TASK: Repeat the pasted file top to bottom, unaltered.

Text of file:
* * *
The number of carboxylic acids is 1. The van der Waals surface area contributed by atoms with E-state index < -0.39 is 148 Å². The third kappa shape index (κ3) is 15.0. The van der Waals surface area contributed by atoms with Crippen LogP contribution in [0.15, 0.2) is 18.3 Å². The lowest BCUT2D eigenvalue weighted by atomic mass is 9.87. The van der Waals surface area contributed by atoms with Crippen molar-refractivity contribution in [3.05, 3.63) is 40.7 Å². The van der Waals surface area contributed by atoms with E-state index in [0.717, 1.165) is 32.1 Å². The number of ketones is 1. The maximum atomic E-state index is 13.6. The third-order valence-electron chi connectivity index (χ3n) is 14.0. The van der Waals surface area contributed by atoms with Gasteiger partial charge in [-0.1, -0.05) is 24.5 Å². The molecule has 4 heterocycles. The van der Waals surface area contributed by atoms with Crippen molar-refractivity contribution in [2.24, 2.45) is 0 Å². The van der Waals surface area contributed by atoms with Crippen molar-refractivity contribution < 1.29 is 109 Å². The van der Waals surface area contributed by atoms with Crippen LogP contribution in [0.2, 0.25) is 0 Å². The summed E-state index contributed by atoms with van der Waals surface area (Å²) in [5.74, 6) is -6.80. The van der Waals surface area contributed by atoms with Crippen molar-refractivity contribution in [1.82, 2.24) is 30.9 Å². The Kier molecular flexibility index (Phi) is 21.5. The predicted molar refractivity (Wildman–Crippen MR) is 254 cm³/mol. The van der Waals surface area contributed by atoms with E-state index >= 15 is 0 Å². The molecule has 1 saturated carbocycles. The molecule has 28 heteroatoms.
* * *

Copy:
The number of carboxylic acids is 1. The van der Waals surface area contributed by atoms with E-state index < -0.39 is 148 Å². The third kappa shape index (κ3) is 15.0. The van der Waals surface area contributed by atoms with Crippen LogP contribution in [0.15, 0.2) is 18.3 Å². The lowest BCUT2D eigenvalue weighted by atomic mass is 9.87. The van der Waals surface area contributed by atoms with Crippen molar-refractivity contribution in [3.05, 3.63) is 40.7 Å². The van der Waals surface area contributed by atoms with E-state index in [0.717, 1.165) is 32.1 Å². The number of ketones is 1. The maximum atomic E-state index is 13.6. The third-order valence-electron chi connectivity index (χ3n) is 14.0. The van der Waals surface area contributed by atoms with Gasteiger partial charge in [-0.1, -0.05) is 24.5 Å². The molecule has 4 heterocycles. The van der Waals surface area contributed by atoms with Crippen molar-refractivity contribution in [2.24, 2.45) is 0 Å². The van der Waals surface area contributed by atoms with Crippen molar-refractivity contribution < 1.29 is 109 Å². The van der Waals surface area contributed by atoms with Crippen LogP contribution in [0.2, 0.25) is 0 Å². The summed E-state index contributed by atoms with van der Waals surface area (Å²) in [5.74, 6) is -6.80. The van der Waals surface area contributed by atoms with Crippen molar-refractivity contribution in [1.82, 2.24) is 30.9 Å². The Kier molecular flexibility index (Phi) is 21.5. The predicted molar refractivity (Wildman–Crippen MR) is 254 cm³/mol. The van der Waals surface area contributed by atoms with E-state index >= 15 is 0 Å². The molecule has 1 saturated carbocycles. The molecule has 28 heteroatoms.